My work across contexts demonstrates how motivational language impacts key outcomes for organizations and individuals. Goal orientations (regulatory focus: promotion and prevention) and states of goal pursuit (regulatory mode: locomotion and assessment) explain important outcomes in entrepreneurship and innovation. To measure these motivations, I build linguistic measurement tools that measure motivations in conversations, correspondence, webpages, static documents, and other archives.
Typically, I first measure important psychological and motivational variables via a field observational study or archival reference. Then I typically proceed onto pre-registered experiments and replications to pin down causality and identify potential mediators. My work has been published in Organizational Behavior and Human Decision Processes, Basic and Applied Social Psychology, Academy of Management Journal, and Harvard Business Review.
In Press / Forthcoming
Despite concerted efforts to enforce ethical standards, transgressions continue to plague US corporations. My coauthors I and investigated whether the way in which an organization pursues its goals can influence ethical violations, manifested as involvement in discrimination. We tested this hypothesis among franchises, which employ a considerable amount of low-income workers adversely affected by discrimination. We performed a linguistic analysis of franchise mission statements to determine their degree of locomotion and assessment (regulatory mode) language. EEOC archival data for the past decade reveals that regulatory mode predicts franchise involvement in discrimination. Discriminatory behavior is associated with franchises whose mission statements motivate employees to embrace urgent action (locomotion mode) over thoughtful consideration (assessment mode). Two experiments reinforced the causal role of locomotion and the absence of assessment in workplace discrimination.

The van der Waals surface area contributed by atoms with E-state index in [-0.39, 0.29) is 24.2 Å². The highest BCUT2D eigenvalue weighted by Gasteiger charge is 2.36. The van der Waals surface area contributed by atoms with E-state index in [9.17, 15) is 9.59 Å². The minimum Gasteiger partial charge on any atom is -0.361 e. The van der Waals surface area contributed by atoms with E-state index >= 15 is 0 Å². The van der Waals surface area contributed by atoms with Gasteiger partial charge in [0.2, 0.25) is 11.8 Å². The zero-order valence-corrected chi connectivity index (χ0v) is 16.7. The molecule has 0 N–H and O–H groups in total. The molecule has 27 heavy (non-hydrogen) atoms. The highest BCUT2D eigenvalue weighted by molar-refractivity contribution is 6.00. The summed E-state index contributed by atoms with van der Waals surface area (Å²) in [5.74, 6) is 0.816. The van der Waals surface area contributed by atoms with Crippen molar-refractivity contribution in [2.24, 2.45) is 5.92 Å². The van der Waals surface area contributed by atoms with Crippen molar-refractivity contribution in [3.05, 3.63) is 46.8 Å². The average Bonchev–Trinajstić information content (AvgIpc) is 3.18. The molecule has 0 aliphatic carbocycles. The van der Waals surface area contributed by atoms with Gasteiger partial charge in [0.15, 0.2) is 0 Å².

We Ask Men to Win and Women Not To Lose (Kanze, Huang, Conley & Higgins 2018 in Academy of Management Journal; Kanze, Huang, Conley & Higgins, 2017 in HBR)
My colleagues and I (Kanze, Huang, Conley & Higgins) showed how entrepreneurs seeking investors must communicate in the lexicon of a gain-framed goal orientation, signaling no concerns for potential losses, in order to best raise venture capital funding. Although this method of communication may seem deceitful or indirect, it is absolutely appropriate in low-information high-uncertainty meetings, where investors rely on heuristics to guide their decisions. We tested this hypothesis about gain frames using an archival study of a strategic and high-stakes setting: venture capital pitch competitions. At these events, competitors pitch their startups using only the motivational lexicon associated with approaching gains and avoiding non-gains. Afterwards, potential investors ask men questions reflecting that orientation towards potential gains, but they ask women questions oriented towards potential losses. These question and answer exchanges are predictive of funding outcomes, even when controlling for other established funding variables. Following this observational study with an experiment using laymen and another using real angel investors, our research identifies an actionable verbal remedy that entrepreneurs can use during these crucial interactions.
Value from Fit with Distinct Motivational Field Environments (in Basic and Applied Social Psychology; Conley & Higgins, 2018)
For almost forty years gun ownership and the motivational underpinnings of why guns are valued has received little attention in psychology. Using motivation science theories that explain value creation (regulatory focus and regulatory fit), we tested for fit between fundamental motivations and gun ownership. Our field experiments at American gun shows demonstrate a motivational fit, congruency between gun ownership and the motivation to avoid, prevent, and maintain vigilance. By verbally manipulating regulatory focus, we isolated how guns are valued more by prevention motivations than by promotion. We speculate that prevention similarly motivates gun rights advocacy. Our research is agnostic regarding the legal and moral components of the gun rights debate. Instead, we examine the malleability of gun value as a function of regulatory focus and regulatory fit, and also provide evidence for fit effects with distinct motivational environments. Raw data and code are posted on the Open Science Framework: https://osf.io/u6ykj/